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Foreword – US Neurology, 2008;4(1):11-11

Published Online: July 13th 2011
Authors: Samuel E Gandy
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As neurologists, we are surrounded by advances in our professional field, and we often find ourselves with more questions than answers. It is the remit of journals such as US Neurology to keep us informed. One particularly important question is ‘are we at the dawn of rational disease modification in Alzheimer’s disease?’ Existing medications for treating dementia offer only modest, temporary, symptomatic relief to a subgroup of patients. Invariably, the onset of the disease is followed by about a decade of slow, steady decline from ‘mild cognitive impairment’ at the beginning to a persistent vegetative state at the end. In the mid-1980s, purification of cerebral amyloid and cloning of its parent, the amyloid precursor protein (APP), provided instant genetic insight into a plausible disease pathogenesis. APP was assigned to chromosome 21 in 1986 by Dimitry Goldgaber and Carleton Gajdusek, immediately causing ‘aha!’ moments among the dementia cognoscenti aware of Henryk Wisniewski’s reports that patients with trisomy 21 invariably develop Alzheimer’s disease before 50 years of age.
Thus, the race for antiamyloid drugs began. Now, at least three classes of such compounds are in clinical trials. The first class, immunotherapy, was first investigated following Dale Schenk’s discovery that vaccination of amyloid-laden Alzheimer mice could reverse or prevent amyloidosis. Rodents, dogs, monkeys, and 200 subjects in a phase I trial were innoculated, but the follow-up phase II trial was halted because 5% of the 300 subjects developed acute allergic encephalitis from the amyloid vaccine. The immunogen has since been studied and the encephalitogenic epitope separated from the epitope required to make the antibodies that are the actual ‘drugs.’ Now, vaccination and passive immunotherapy with synthetic humanized antiamyloid immunoglobulin G (IgG) or Gammagard (intravenous immunoglobulin) are in trials. News from the trial of Elan and Wyeth is expected later in 2008.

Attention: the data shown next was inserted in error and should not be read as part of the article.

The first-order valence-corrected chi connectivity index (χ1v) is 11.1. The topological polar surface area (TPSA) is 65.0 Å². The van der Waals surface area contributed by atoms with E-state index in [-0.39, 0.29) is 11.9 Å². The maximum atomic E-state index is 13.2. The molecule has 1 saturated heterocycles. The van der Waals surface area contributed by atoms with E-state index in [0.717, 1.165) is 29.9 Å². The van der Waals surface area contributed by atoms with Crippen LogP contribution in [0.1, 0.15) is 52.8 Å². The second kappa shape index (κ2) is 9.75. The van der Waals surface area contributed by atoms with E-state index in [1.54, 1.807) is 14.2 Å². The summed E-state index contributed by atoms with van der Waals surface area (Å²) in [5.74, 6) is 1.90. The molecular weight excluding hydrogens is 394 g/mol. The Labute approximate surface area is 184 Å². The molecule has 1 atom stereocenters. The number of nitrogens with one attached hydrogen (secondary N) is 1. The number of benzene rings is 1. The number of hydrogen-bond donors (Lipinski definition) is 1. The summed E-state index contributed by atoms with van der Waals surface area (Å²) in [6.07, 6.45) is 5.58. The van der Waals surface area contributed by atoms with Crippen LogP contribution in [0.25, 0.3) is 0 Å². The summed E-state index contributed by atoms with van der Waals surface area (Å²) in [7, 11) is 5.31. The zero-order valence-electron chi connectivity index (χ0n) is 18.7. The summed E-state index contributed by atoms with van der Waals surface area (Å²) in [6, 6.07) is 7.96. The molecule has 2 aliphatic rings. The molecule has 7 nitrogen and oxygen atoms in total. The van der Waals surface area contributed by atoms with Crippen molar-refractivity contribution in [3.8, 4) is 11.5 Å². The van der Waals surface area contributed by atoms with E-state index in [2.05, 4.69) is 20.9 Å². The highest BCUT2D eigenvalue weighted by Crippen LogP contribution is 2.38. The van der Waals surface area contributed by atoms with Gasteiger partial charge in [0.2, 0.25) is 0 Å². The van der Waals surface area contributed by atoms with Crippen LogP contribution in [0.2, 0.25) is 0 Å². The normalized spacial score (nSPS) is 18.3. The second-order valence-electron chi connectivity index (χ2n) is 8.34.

Antiaggregants characterize the second class of antiamyloids, and, as the name (or the nickname ‘plaque busters’) implies, these drugs maintain amyloid peptides in a dispersed state so that the brain’s scavenging system can clear them away. The first to be tested, Alzhemed, failed last year. The next one in the pipeline, PBT2 from Prana, looks promising in mouse and early human studies.
The final class of drugs is the most internally heterogenous. These are the ‘secretase modulators,’ which either block amyloid-forming proteases known as secretases or activate amyloid-destroying secretases. Hormone replacement therapies and statins are two alpha secretase activators that have failed to show benefit. A 5HT4 modulator with this property is in phase II trials. Inhibitors of the beta secretase have long been sought, but provide a challenge as the active site of the enzyme is large, effective, and non-toxic, and drugs that can penetrate the blood–brain barirer are hard to come by. The first of these is now in the clinic. An inhibitor of gamma secretase has recently begun trials, while the first gamma secretase modulator will complete phase III trials this year.
Moving hand in glove with drug development have been advances in amyloid imaging. Soon, antiamyloid trials will include serial measurements of brain amyloid load. Hopefully, the ability to directly visualize the target will enable trials to become more efficient: clinical trials now require at least 12–18 months, but if brain amyloid scans show changes or progression in less time, that would be welcome indeed in terms of both identifying promising agents and discarding failing ones as soon as possible.
While I have sought to provide specific focus in this introduction, this edition of US Neurology includes numerous articles, each addressing areas of importance and interest. I hope it you find it a worthy read. ■

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